How We Account: Executive Pay: Directors Need To Keep Asking (More) Questions

The Special Report: Ornge Air Ambulance and Related Services (Office of the Auditor General of Ontario, 2012) reports that the Ministry of Health and Long-Term Care (MOHLTC) has not been obtaining the information it needs to fulfill its oversight responsibilities over Ornge’s financial undertakings and operations. Ornge, a government agency reporting to the MOHLTC, is a vital part of Ontario’s medical system with a mandate to provide sophisticated medical transport for very ill and critically injured patients, in the air and on the ground. Among the many areas that MOHLTC has failed to oversee with appropriate rigour is the non-disclosure of executive compensation on The Sunshine List, a mandatory disclosure of public servants earning over $100,000 under the Public Sector Salary Disclosure Act 1996 (Amendment 2004), since 2007. Indeed, the annual salary of Dr. Chris Mazza, former CEO of Ornge, was only $298,000 in 2007 and increased to over $2 million in 2010/2011 after he told the board that a private firm was trying to poach him (see Donovan, 2012 for details). In January 2012, as a result of this and other problems, Deb Matthews, the Ontario Minister of Health and Long-Term Care, removed Ornge’s board and Mazza as CEO.

The Ornge scandal is the most recent case of governance failure in the public sector. Hydro One, Concordia University, and eHealth are examples of other cases where excessive executive compensation and severance payments have raised public outcry. Although the government delegates the decision on executive compensation to public organizations’ boards, the Ontario government has also enacted regulations, such as the Public Sector Salary Disclosure Act 1996 (Amendment 2004) and The Excellent Care for All Act, 2010, to ensure greater accountability of public funds. Hence, it falls to the boards of public organizations to exercise due diligence when assessing and setting compensation levels for their executives.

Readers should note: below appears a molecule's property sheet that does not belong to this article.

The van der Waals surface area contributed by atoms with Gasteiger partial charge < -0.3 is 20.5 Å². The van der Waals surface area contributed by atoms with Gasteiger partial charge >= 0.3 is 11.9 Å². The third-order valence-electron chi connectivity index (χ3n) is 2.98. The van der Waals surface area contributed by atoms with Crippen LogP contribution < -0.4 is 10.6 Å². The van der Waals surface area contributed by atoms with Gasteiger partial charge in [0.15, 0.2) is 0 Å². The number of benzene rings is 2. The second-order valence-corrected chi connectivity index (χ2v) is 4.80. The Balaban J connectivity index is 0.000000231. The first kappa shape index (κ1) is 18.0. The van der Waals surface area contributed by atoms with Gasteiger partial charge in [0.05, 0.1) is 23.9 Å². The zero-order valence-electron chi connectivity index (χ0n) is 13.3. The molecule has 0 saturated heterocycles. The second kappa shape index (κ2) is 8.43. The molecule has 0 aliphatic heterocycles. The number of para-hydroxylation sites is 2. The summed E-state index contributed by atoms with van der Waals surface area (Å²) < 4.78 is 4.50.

Boards of many public organizations, including not-for-profits and charitable organizations (e.g., universities, hospitals), are served by individuals who are passionate about their organization’s mission. The roles and responsibilities of these directors in public organizations, however, are no less than those of the paid directors in for-profit organizations. In fact, duty of care, duty to manage and supervise management, and duty to comply with the incorporating statute are the legal obligations of directors, paid or unpaid, to their organizations (e.g., Carter & Prendergast, 2012). Moreover, directors have the duty to act in good faith, honestly and loyally; duty to avoid conflict of interest; and they duty to continue their obligations to the organization under common law. One way for board directors to fulfill their roles and responsibilities, especially with regard to exercising their duties of care with due diligence and business judgment rule, is by asking questions.

To help in this respect, the Canadian Institute of Chartered Accountants (CICA) has published the NPO 20 Questions Series for not-for-profit organizations (NPOs) in addition to its 20 Questions Series for for-profit organizations. At present, there is no specific set of questions for NPOs on executive compensation. We felt that there was a need for such a list, so we surveyed 47 board members of public sector and NPOs attending a Canadian directors’ training program to see what questions they asked from among the suggested 20 Questions directors should ask about executive compensation. We found that there are five key questions these directors believe needed to be asked (see Bart, Chan, & Kanagaretnam, 2011 for details) out of the 24 questions posed in the guide. They are:

1. Are the respective roles of the board and human resources /compensation committee clearly defined?

2. Where does the responsibility for oversight of executive compensation ultimately reside?

3. Are the directors sufficiently independent for purposes of serving on the human resources/compensation committee?